Pier still set to close May 31

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The Saint Petersburg Pier is still set to close May 31. 

For more than four hours Thursday, residents, business owners and members of Stop the Lens waited to hear what would come out of a discussion about delaying the closure of the St. Petersburg Pier until after the August election.

That discussion on council member Wengay Newton’s new business item, however, never happened.

Newton motioned to delay closing the pier, but his motion died for lack of a second from another council member.

Because there was no second, there could be no discussion, and the schedule to close the pier May 31 remains unchanged.

With 800 jobs lost at Universal Healthcare recently, Newton said it would not be prudent of the city to close the pier and lose around 400 more jobs. He wanted to extend the closing until a vote on the “Lens” pier design could occur.  

“I think it would be fair to preserve the jobs until (the vote),” Newton said. 

“Over 16,000 signatures have been collected in an effort to have the Pier question put on the primary ballot. With the thousands of signatures obtained, it seems fairly certain that a Pier question will appear on the ballot,” Newton wrote of the Stop the Lens petition in a memo to council. “Keeping the Pier open until the vote in August will allow service and Pier employees to keep their jobs.  After the recent closing of a large business in downtown St. Petersburg, causing the loss of hundreds of jobs, we do not need to add to the rising unemployment rate.” 

Had council voted to halt the closing of the pier, it would have still been without its two anchor tenants after May 31. 

Last week, Columbia owner and president Richard Gonzmart announced that he would be shutting down the Columbia Restaurant and Cha Cha Coconuts on May 31 regardless of Thursday’s vote by council.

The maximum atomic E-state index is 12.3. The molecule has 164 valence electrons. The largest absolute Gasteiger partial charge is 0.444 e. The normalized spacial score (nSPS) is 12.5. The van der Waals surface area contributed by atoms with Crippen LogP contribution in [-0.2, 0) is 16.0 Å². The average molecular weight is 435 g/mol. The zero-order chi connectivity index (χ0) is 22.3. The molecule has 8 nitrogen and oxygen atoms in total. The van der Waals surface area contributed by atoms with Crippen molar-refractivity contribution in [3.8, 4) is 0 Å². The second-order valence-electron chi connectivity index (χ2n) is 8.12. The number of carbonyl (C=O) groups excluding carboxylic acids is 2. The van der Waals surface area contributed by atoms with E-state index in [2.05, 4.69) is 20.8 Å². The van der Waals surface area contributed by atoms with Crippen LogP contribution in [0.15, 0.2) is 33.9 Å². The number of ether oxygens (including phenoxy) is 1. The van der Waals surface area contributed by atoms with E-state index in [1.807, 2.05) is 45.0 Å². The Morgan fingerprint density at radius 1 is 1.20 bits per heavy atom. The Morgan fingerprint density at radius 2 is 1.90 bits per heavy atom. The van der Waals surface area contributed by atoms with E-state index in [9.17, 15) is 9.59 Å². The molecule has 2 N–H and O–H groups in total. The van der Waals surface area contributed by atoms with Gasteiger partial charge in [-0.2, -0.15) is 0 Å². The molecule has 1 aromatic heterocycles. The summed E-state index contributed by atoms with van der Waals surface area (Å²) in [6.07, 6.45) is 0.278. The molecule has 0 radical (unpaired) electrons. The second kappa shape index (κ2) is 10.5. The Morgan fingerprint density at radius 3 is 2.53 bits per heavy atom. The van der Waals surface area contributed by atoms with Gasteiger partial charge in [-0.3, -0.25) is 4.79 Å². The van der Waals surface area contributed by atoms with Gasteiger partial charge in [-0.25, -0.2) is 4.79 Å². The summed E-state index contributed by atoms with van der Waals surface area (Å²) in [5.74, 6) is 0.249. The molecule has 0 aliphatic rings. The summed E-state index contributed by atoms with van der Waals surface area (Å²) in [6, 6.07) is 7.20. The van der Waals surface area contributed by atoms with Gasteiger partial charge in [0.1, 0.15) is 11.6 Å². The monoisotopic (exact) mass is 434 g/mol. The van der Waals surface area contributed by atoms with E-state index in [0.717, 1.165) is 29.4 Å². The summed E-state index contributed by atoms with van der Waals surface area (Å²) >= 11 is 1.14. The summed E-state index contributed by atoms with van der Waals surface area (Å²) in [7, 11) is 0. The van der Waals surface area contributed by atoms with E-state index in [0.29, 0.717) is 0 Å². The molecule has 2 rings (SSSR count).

More than a dozen resident wearing red Stop the Lens T-shirts spoke Thursday asking council to “pause” future “Lens” funding and to delay closing the pier in order to save jobs. 

Nic Weathersbee, owner of the St. Petersburg Candle Gallery inside the pier, said shutting down the pier means more St. Petersburg residents will struggle to pay rent, buy groceries and support other local businesses. 

“Your constituents are letting you know loud and clear, keep the pier open and let the people keep working,” he said.  

Carol Gray, owner of the Crystal Mirage Gallery inside the pier, took issue with comments made by council member Bill Dudley, who argued that just because the city and Stop the Lens disagree doesn’t mean the city is not listening. 

Gray said she doesn’t think the city is not listening, “we think you’re deaf,” she said. She went on to question council members and Mayor Bill Foster for not paying attention to speakers at Thursday’s meeting. 

“You still are not listening,” she said. People would like the pier that we have.”

Stop the Lens says it has collected enough petitions to force a public vote on the issue already but is collecting additional signatures in case some petitions are not valid.

The Stop the Lens petition drive is written to cancel the city’s contract with Michael Maltzan Architecture to build the “Lens.” Once the petitions are certified and turned in, city council can either adopt the petition and cancel the Maltzan contract or hold a public vote on the issue within 90 days.   

Wednesday, Stop the Lens and Concerned Citizens of St. Pete president Bill Ballard wrote a letter to council asking them to delay closing the pier. 

“Council members, you have the power to postpone demolition of the pier.  Adopt a policy that responds to the realities of today,” he wrote. “Circumstances have changed. The Lens project is in jeopardy. While that uncertainty exists, the total closure of The Pier is unnecessary and would deprive us of an enjoyable amenity. Its demolition in the face of possible termination of The Lens project would appear to be a vindictive act.”

Up next for the pier process is a discussion about the next phase of funding for the “Lens.” The vote and presentation is set for May 2. 

Via William Mansell of Patch.

Peter Schorsch is the President of Extensive Enterprises and is the publisher of some of Florida’s most influential new media websites, including SaintPetersBlog.com, FloridaPolitics.com, ContextFlorida.com, and Sunburn, the morning read of what’s hot in Florida politics. SaintPetersBlog has for three years running been ranked by the Washington Post as the best state-based blog in Florida. In addition to his publishing efforts, Peter is a political consultant to several of the state’s largest governmental affairs and public relations firms. Peter lives in St. Petersburg with his wife, Michelle, and their daughter, Ella.